Ten merchants from downtown Cape Girardeau met at city hall Wednesday morning to speak with Mayor Jay Knudtson, city manager Doug Leslie and police chief Carl Kinnison.
The topic at hand was petty vandalism and how to stop it. Answers included police patrols, surveillance and better lighting.
Knudtson told the merchants they had a "captive audience" in the city leaders and encouraged them to speak freely about what's ailing them. He said the merchants deserve most of the credit for downtown's recent renaissance.
"I'm not sure I could have made the financial commitment in your place. You're doing it for a lot of non-financial reasons," Knudtson said.
Merchants were unanimous in their praise of downtown as a place to live and work, but they complained about mindless vandalism that often occurs late at night after retail shops are closed. It's a time when police are responding to calls throughout the city, and drinkers leaving bars and pool halls can wreak havoc.
Vandalism includes breaking windows, ripping down decorations, dumping flower pots and smashing beer bottles.
Kinnison said the span between 12:30 and 2 a.m. is the busiest time for crime both downtown and throughout the city.
"It's hard for us to be able to dedicate two officers to the area with all the things going on at other parts of town," he said.
But Knudtson believes police presence is the biggest deterrent to late-night mischief.
"From the time we've been young children, hopefully we've been smart enough to know you don't do anything wrong if a policeman is around," he said.
Getting police officers dedicated solely to downtown may require merchants pooling funds, though. One suggestion is to pay off-duty officers to patrol the streets during hours of high crime. Kinnison will make a cost estimate of this idea and return it to city staff and Old Town Cape in the next 60 days.
"These policemen cannot be funded entirely by the city," Knudtson said. "Because if it is, you'll be hearing from the mall and Siemers Drive, because they'll all tell you they need extra security. We need to figure out a way to have this be a true partnership with stakeholders."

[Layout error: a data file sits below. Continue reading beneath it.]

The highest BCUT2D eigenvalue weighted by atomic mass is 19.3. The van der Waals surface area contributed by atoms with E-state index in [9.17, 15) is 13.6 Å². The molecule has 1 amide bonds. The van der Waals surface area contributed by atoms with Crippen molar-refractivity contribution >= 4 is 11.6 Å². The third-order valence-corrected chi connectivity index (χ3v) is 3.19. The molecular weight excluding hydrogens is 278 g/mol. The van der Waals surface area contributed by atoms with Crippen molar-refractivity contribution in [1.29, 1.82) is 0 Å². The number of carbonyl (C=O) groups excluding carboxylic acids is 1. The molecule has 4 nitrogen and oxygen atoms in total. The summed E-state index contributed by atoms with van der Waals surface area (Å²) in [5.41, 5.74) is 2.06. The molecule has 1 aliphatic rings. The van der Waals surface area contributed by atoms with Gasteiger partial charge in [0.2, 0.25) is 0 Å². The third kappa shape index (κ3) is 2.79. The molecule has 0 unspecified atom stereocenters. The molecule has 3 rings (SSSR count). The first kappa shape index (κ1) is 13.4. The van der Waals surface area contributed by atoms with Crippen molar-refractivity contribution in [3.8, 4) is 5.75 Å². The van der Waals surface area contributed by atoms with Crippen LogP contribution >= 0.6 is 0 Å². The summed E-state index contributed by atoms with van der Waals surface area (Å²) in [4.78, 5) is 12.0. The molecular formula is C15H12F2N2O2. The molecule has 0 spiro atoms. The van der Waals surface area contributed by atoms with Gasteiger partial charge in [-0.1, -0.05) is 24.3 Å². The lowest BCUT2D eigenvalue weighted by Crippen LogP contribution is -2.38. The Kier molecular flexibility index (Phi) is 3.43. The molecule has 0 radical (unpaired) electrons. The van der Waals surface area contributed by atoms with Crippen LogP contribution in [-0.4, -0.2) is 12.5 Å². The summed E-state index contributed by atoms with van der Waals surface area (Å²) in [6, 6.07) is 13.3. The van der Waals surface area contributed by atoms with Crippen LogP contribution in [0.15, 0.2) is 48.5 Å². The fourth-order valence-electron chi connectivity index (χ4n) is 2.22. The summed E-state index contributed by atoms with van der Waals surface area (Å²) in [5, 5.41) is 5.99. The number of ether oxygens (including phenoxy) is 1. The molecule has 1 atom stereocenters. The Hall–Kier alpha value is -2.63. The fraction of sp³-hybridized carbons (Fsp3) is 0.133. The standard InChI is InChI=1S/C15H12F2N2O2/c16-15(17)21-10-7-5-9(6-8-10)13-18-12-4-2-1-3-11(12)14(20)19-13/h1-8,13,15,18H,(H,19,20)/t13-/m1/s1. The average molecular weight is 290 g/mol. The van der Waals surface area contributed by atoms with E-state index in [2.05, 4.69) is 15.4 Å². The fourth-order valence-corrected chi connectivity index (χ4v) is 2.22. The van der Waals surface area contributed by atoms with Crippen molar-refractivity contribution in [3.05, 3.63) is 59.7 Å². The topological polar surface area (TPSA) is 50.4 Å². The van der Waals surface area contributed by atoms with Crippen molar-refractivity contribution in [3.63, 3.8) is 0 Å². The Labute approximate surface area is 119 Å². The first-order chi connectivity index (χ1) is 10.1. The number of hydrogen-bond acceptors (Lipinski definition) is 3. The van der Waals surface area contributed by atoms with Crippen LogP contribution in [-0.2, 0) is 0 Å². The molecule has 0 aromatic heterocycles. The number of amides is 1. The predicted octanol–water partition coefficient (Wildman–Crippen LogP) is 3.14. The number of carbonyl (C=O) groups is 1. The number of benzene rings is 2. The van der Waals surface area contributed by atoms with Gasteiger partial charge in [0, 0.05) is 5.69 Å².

Some business owners are ready to step up. "If we're as concerned as we say we are, I think Carl should submit that budget to this group and if we're serious, we'll see if we can pay for it," said Steve Bradford of Pyramid Home Care at 18 N. Main St.
Others pushed surveillance equipment.
"That's my next step," said Barry Robinson, owner of Cup 'N' Cork at 46 N. Main St. He said it would cost him about $1,000 to install cameras on the roof of his cafe. "As of now, I'm not doing any exterior improvements until this thing gets solved."
Kinnison said surveillance has been used to some success in downtown Sikeston, Mo.
Another suggestion was improved lighting. Charles Bertrand, owner of Spanish Street Mercantile at 26 N. Spanish St., said the 80 to 90 historical street lamps that line Spanish and several downtown streets are so dim it's difficult to spot vandals or feel safe.
Lighting, he said, "would be a big step forward. You take the habitat of the rat away, and you end up exposing them sometimes."
The lights were installed in the 1970s and funded by downtown merchants. Later, in 1984, a self-tax on the downtown district began which currently collects about $20,000 annually for infrastructure improvements.
Old Town Cape director Marla Mills said she has spoken with Cotner Electric Co. about brightening the lights and found out it would be "very expensive."
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